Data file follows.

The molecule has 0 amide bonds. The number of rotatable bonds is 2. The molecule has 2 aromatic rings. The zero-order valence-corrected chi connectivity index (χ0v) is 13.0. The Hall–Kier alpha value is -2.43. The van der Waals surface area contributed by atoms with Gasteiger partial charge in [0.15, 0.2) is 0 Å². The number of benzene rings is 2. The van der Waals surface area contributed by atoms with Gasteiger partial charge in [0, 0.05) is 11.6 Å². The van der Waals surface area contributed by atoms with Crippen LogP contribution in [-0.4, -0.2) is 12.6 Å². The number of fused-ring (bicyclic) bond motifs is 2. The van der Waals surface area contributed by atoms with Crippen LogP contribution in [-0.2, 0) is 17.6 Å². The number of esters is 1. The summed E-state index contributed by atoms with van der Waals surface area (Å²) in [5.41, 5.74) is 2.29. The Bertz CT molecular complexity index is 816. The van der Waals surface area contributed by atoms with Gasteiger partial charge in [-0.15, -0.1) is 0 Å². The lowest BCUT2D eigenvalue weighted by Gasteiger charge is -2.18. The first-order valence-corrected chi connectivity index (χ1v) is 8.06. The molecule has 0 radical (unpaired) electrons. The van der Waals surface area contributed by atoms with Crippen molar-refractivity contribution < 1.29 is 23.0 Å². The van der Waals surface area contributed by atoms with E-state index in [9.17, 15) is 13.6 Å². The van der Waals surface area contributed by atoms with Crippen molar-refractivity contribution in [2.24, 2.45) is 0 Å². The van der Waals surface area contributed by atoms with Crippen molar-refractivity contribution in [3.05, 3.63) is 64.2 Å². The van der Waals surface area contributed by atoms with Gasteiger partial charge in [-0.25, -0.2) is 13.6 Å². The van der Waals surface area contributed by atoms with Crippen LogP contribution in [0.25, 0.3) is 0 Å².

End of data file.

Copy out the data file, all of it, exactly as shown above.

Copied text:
The molecule has 0 amide bonds. The number of rotatable bonds is 2. The molecule has 2 aromatic rings. The zero-order valence-corrected chi connectivity index (χ0v) is 13.0. The Hall–Kier alpha value is -2.43. The van der Waals surface area contributed by atoms with Gasteiger partial charge in [0.15, 0.2) is 0 Å². The number of benzene rings is 2. The van der Waals surface area contributed by atoms with Gasteiger partial charge in [0, 0.05) is 11.6 Å². The van der Waals surface area contributed by atoms with Crippen LogP contribution in [-0.4, -0.2) is 12.6 Å². The number of fused-ring (bicyclic) bond motifs is 2. The van der Waals surface area contributed by atoms with Crippen LogP contribution in [-0.2, 0) is 17.6 Å². The number of esters is 1. The summed E-state index contributed by atoms with van der Waals surface area (Å²) in [5.41, 5.74) is 2.29. The Bertz CT molecular complexity index is 816. The van der Waals surface area contributed by atoms with Gasteiger partial charge in [-0.15, -0.1) is 0 Å². The lowest BCUT2D eigenvalue weighted by Gasteiger charge is -2.18. The first-order valence-corrected chi connectivity index (χ1v) is 8.06. The molecule has 0 radical (unpaired) electrons. The van der Waals surface area contributed by atoms with Crippen molar-refractivity contribution < 1.29 is 23.0 Å². The van der Waals surface area contributed by atoms with E-state index in [9.17, 15) is 13.6 Å². The van der Waals surface area contributed by atoms with Crippen molar-refractivity contribution in [2.24, 2.45) is 0 Å². The van der Waals surface area contributed by atoms with Crippen molar-refractivity contribution in [3.05, 3.63) is 64.2 Å². The van der Waals surface area contributed by atoms with Gasteiger partial charge in [-0.25, -0.2) is 13.6 Å². The van der Waals surface area contributed by atoms with Crippen LogP contribution in [0.25, 0.3) is 0 Å².